image copyrightReutersimage captionRescuers have worked non-stop to find survivors
Rescue workers say they are searching "every bit of hope" as the hunt for survivors under the rubble of a collapsed Florida apartment block continues into a fourth day.
More than 150 people are still missing, with nine people confirmed to have died in Thursday's early morning disaster.
Just four of the victims have been identified so far.
The cause of the collapse in Surfside, north of Miami, remains unclear.
An engineer's report from 2018, which was made public on Saturday, highlighted "a major error" in the original design of the 12-storey seafront Champlain Towers. It said the fault prevented water draining away from the base of the building.
- Miami collapse: What happened? A visual guide
- In pictures: Rescuers search rubble of Miami building
On Sunday, officials were keen to stress they were still hoping to find survivors. Teams have been working solidly since the building collapsed, and have now been joined by rescue workers from Israel and Mexico.
However, the initial efforts were slowed by a fire in the debris, which is thought to have been brought under control. Surfside Mayor Charles Burkett previously described how the building had "pancaked", with spaces that were 10ft or more reduced to "just feet".
media captionFirefighters search for survivors under collapsed Miami building
A 125ft (38m) trench, which is 40ft deep, has now been dug to assist in the search for any pockets where people may have survived.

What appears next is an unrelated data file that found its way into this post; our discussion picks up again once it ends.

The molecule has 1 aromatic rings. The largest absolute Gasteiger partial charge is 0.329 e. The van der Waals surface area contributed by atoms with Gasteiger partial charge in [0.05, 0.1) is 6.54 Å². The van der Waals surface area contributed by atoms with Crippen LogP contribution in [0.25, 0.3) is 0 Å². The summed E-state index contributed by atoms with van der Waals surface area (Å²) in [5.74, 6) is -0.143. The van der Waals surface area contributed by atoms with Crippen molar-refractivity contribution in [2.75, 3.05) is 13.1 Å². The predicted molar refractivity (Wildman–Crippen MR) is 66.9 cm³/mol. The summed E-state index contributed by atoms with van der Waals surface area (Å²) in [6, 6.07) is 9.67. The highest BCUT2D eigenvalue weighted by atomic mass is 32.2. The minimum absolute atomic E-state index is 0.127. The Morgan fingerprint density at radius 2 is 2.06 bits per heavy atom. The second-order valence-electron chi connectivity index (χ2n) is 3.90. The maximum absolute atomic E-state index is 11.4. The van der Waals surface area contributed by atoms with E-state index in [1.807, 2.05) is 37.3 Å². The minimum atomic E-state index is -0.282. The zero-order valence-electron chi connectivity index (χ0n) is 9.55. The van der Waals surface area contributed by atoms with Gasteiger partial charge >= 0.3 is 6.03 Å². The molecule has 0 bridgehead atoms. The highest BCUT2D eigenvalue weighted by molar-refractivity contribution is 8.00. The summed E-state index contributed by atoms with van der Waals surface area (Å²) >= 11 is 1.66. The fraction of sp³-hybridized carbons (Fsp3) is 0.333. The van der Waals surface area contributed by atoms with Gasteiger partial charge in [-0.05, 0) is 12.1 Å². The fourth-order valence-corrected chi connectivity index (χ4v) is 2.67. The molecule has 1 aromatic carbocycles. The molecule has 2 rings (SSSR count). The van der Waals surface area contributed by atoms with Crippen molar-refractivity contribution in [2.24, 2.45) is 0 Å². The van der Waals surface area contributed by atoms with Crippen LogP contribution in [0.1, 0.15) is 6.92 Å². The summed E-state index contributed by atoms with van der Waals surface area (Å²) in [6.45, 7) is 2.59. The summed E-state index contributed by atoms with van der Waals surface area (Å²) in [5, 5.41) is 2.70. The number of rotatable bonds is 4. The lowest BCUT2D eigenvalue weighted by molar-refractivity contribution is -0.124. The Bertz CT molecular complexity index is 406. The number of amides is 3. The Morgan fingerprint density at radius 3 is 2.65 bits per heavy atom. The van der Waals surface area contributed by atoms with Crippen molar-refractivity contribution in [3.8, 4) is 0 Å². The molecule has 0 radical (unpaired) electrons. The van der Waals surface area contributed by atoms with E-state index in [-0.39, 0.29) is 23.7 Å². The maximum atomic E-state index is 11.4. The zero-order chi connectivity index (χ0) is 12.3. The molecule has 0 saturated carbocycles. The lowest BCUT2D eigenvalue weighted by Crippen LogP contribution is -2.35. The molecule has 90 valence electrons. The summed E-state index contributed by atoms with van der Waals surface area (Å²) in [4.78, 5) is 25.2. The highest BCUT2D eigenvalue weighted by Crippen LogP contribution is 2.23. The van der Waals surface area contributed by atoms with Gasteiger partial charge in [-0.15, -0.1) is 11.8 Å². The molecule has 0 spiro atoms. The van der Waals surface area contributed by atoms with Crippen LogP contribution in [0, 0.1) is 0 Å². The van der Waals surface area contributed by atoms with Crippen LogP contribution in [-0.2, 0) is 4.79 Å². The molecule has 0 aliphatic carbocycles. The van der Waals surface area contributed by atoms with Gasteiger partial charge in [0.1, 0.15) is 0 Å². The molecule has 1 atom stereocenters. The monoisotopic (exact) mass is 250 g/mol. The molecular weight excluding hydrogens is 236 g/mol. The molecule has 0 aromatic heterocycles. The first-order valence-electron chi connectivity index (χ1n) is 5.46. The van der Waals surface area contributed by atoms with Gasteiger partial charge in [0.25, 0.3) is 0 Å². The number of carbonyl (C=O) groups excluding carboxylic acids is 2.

Miami-Dade Fire Chief Alan Cominsky acknowledged they were still facing an "extremely difficult situation" but were not prepared to give up.
"Our rescue teams are non-stop, doing all that we can, searching every area, every bit of hope to see if we can find a live victim," he told reporters.
Who are the victims?
Four victims have been named by officials so far: Gladys Lozano, 79, and her husband Antonio, 83; Stacie Fang, 54; and Manuel LaFont, also 54.
Ms Fang's son, 15, was pulled alive from the rubble.
- Fearful relatives hunt news of Miami missing
The remains of the other five people pulled from the debris are undergoing DNA tests to establish their identities.
What happened to the building?
The building contained 136 apartments and 55 of them collapsed early on Thursday, leaving piles of debris.
Resident Barry Cohen was in bed in a section of the building that survived when the collapse happened. "It sounded like thunder, and my wife and I, we went out on the balcony; it looked like a bomb had exploded," he told the BBC.
"When we opened the door, there was no building there, it was just a pile of rubble," he said.
Eyewitnesses described hearing what sounded like thunder before seeing a huge cloud of dust in the aftermath of the collapse.
A full investigation into the collapse is set to begin after the rescue mission.
As the building has stood since 1980, it was due its standard 40-year review. It was undergoing its "recertification" process and required repairs, officials said.
The 2018 engineer's report into the building flagged "major structural damage" to the concrete platform beneath the swimming pool deck. It also referred to "abundant cracking… of columns, beams and walls" in the garage.
The report didn't suggest the 40-year-old building was at any imminent risk of collapse but its author, engineer Frank Morabito, urged that the concrete repairs be carried out in "a timely fashion".
Meanwhile, a study from researchers at Florida International University published last year found that the building had been sinking at a rate of two millimetres per year in the 1990s, which may have affected the building structurally.
But the author has cautioned that the study was just a snapshot in time. The building was constructed on reclaimed wetland, which experts say is always of concern as the land underneath can compact over time, leading to shifts.
On the sinking, the author of the study, Prof Shimon Wdowinski, told the Miami Herald newspaper: "We've seen much higher than that, but it stood out because most of the area was stable and showed no subsidence."
Prof Wdowinski said the research was not meant to suggest certainty about the latest incident.